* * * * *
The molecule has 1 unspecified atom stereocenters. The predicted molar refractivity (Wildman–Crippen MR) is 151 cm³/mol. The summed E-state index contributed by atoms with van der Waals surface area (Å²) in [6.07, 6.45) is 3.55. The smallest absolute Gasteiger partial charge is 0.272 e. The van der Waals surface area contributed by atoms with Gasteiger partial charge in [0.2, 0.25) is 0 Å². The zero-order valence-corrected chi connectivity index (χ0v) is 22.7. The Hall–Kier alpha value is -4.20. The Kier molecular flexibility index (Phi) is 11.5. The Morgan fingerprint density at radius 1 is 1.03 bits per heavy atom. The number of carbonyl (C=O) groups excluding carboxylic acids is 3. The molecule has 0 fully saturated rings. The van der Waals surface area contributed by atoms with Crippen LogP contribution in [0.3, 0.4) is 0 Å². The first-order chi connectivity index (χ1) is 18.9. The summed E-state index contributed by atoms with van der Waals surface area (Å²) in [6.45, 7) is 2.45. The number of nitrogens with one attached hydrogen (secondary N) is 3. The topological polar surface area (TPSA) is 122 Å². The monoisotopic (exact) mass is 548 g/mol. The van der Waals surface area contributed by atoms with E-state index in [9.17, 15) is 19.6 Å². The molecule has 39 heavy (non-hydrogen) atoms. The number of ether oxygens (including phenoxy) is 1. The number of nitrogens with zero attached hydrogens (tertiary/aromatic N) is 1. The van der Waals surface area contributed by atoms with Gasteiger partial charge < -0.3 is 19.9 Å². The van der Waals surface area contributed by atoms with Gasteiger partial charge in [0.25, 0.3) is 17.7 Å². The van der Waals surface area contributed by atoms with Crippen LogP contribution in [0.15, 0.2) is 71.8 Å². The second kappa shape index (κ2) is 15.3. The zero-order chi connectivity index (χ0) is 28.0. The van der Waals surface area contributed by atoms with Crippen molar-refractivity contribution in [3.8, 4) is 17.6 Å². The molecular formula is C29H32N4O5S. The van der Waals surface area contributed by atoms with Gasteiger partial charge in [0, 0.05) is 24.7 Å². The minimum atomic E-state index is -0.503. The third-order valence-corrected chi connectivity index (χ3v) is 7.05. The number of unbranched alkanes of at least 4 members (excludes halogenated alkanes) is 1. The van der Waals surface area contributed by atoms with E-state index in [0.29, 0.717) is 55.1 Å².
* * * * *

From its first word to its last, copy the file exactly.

The molecule has 1 unspecified atom stereocenters. The predicted molar refractivity (Wildman–Crippen MR) is 151 cm³/mol. The summed E-state index contributed by atoms with van der Waals surface area (Å²) in [6.07, 6.45) is 3.55. The smallest absolute Gasteiger partial charge is 0.272 e. The van der Waals surface area contributed by atoms with Gasteiger partial charge in [0.2, 0.25) is 0 Å². The zero-order valence-corrected chi connectivity index (χ0v) is 22.7. The Hall–Kier alpha value is -4.20. The Kier molecular flexibility index (Phi) is 11.5. The Morgan fingerprint density at radius 1 is 1.03 bits per heavy atom. The number of carbonyl (C=O) groups excluding carboxylic acids is 3. The molecule has 0 fully saturated rings. The van der Waals surface area contributed by atoms with Crippen LogP contribution in [0.3, 0.4) is 0 Å². The first-order chi connectivity index (χ1) is 18.9. The summed E-state index contributed by atoms with van der Waals surface area (Å²) in [6.45, 7) is 2.45. The number of nitrogens with one attached hydrogen (secondary N) is 3. The topological polar surface area (TPSA) is 122 Å². The monoisotopic (exact) mass is 548 g/mol. The van der Waals surface area contributed by atoms with E-state index in [9.17, 15) is 19.6 Å². The molecule has 39 heavy (non-hydrogen) atoms. The number of ether oxygens (including phenoxy) is 1. The number of nitrogens with zero attached hydrogens (tertiary/aromatic N) is 1. The van der Waals surface area contributed by atoms with Gasteiger partial charge < -0.3 is 19.9 Å². The van der Waals surface area contributed by atoms with Gasteiger partial charge in [0.25, 0.3) is 17.7 Å². The van der Waals surface area contributed by atoms with Crippen LogP contribution in [0.15, 0.2) is 71.8 Å². The second kappa shape index (κ2) is 15.3. The zero-order chi connectivity index (χ0) is 28.0. The van der Waals surface area contributed by atoms with Crippen molar-refractivity contribution in [3.8, 4) is 17.6 Å². The molecular formula is C29H32N4O5S. The van der Waals surface area contributed by atoms with Gasteiger partial charge in [0, 0.05) is 24.7 Å². The minimum atomic E-state index is -0.503. The third-order valence-corrected chi connectivity index (χ3v) is 7.05. The number of unbranched alkanes of at least 4 members (excludes halogenated alkanes) is 1. The van der Waals surface area contributed by atoms with E-state index in [0.29, 0.717) is 55.1 Å².